Tired of bad press, Bitcoin advocates have launched a new foundation aimed at both promoting the electronic currency and funding infrastructure to maintain its momentum.
The Bitcoin Foundation is the brainchild of Gavin Andresen, who says he modeled it after the Linux Foundation, the non-profit organization that "promotes, protects, and advances" the open source OS.
"As the Bitcoin economy has evolved, we have all noticed barriers to its widespread adoption – botnets that attempt to undermine the network, hackers that threaten wallets, and an undeserved reputation stirred by ignorance and inaccurate reporting," reads a statement on the Foundation's website. Just how it plans to mitigate those threats, however, is not entirely clear.
Bitcoin-mining botnets are big business for fraudsters. Most recently, Sophos estimated that the ZeroAccess botnet could potentially bring in more than $100,000 per day.
Stories of hacks and heists have dogged the digital currency since its inception, too. Just this month, an unknown thief managed to pilfer 24,000 Bitcoins from trading exchange Bitfloor – a sum equivalent to $297,000 in real-world cash at today's exchange rate.
And while El Reg can speak to neither ignorance nor inaccurate reporting, it's true that Bitcoin has garnered a rather tarnished reputation. In 2011, the US Senate called for an investigation into the online currency over alleged links to money laundering, tax evasion, and other criminal activity. Even the libertarian-leaning Electronic Freedom Foundation has distanced itself from it.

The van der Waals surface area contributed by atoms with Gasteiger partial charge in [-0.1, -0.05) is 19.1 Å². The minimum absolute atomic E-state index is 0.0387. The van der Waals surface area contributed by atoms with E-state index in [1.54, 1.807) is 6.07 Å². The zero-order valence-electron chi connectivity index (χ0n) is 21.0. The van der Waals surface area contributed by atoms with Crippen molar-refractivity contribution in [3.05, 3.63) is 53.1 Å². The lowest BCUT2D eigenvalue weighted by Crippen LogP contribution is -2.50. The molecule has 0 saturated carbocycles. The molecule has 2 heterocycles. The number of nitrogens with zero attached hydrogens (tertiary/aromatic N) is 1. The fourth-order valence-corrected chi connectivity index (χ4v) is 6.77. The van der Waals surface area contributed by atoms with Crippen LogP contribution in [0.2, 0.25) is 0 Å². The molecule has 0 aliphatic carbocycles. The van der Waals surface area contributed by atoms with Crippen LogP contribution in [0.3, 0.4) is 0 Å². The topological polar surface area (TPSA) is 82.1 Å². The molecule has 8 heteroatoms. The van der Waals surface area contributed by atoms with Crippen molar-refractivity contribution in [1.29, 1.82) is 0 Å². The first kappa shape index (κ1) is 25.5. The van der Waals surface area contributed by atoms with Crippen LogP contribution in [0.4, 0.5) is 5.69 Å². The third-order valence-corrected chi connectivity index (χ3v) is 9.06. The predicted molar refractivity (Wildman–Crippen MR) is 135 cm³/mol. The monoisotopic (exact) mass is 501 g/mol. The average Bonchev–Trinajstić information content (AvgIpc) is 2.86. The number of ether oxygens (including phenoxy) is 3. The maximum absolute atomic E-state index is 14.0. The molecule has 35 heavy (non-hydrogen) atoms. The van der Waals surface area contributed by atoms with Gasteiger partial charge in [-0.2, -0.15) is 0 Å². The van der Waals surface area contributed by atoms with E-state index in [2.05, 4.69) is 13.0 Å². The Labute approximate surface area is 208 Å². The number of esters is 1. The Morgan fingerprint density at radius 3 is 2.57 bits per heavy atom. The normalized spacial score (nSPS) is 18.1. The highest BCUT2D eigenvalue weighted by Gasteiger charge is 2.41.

But although Bitcoin Foundation chair Peter Vessenes agrees that there are schemers and criminals who try to exploit the Bitcoin community and that there remain legal issues to be addressed in various jurisdictions, he feels the legal climate around the currency has been entirely misrepresented.
"We occasionally hear threatening statements from government representatives that don't seem to understand the law, much less how great Bitcoins are for the world," Vessenes writes in an open letter to the Bitcoin community.
To address this problem, the Bitcoin Foundation has planned a number of activities aimed at promoting Bitcoin and raising the perception of its legitimacy in the mainstream media. These include organizing a Bitcoin conference, creating an opt-in certification process for Bitcoin businesses, and publishing a set of best practices for companies who wish to trade in the currency.
In addition, one of the Foundation's immediate goals is to raise money to provide a salary and some budget for Andresen, who so far has been working as the lead developer of the core Bitcoin software without any compensation.
To that end, the Foundation is offering memberships at various levels. Premier Industry Memberships go for 10,000 Bitcoins per year ($124,000), and Bitcoin exchange Mt. Gox has already signed on. The Foundation has also signed up BitInstant and CoinLab for Industry memberships, which go for 2,500 Bitcoins per year ($31,000).
Individuals can join for 2.5 Bitcoins per year ($31) or 25 Bitcoins ($310) for a lifetime membership, and the Foundation also accepts donations – in Bitcoins, naturally.
"This sort of support before launch is super encouraging," Vessenes writes. "I look forward to seeing more participation as we launch and get the word out." ®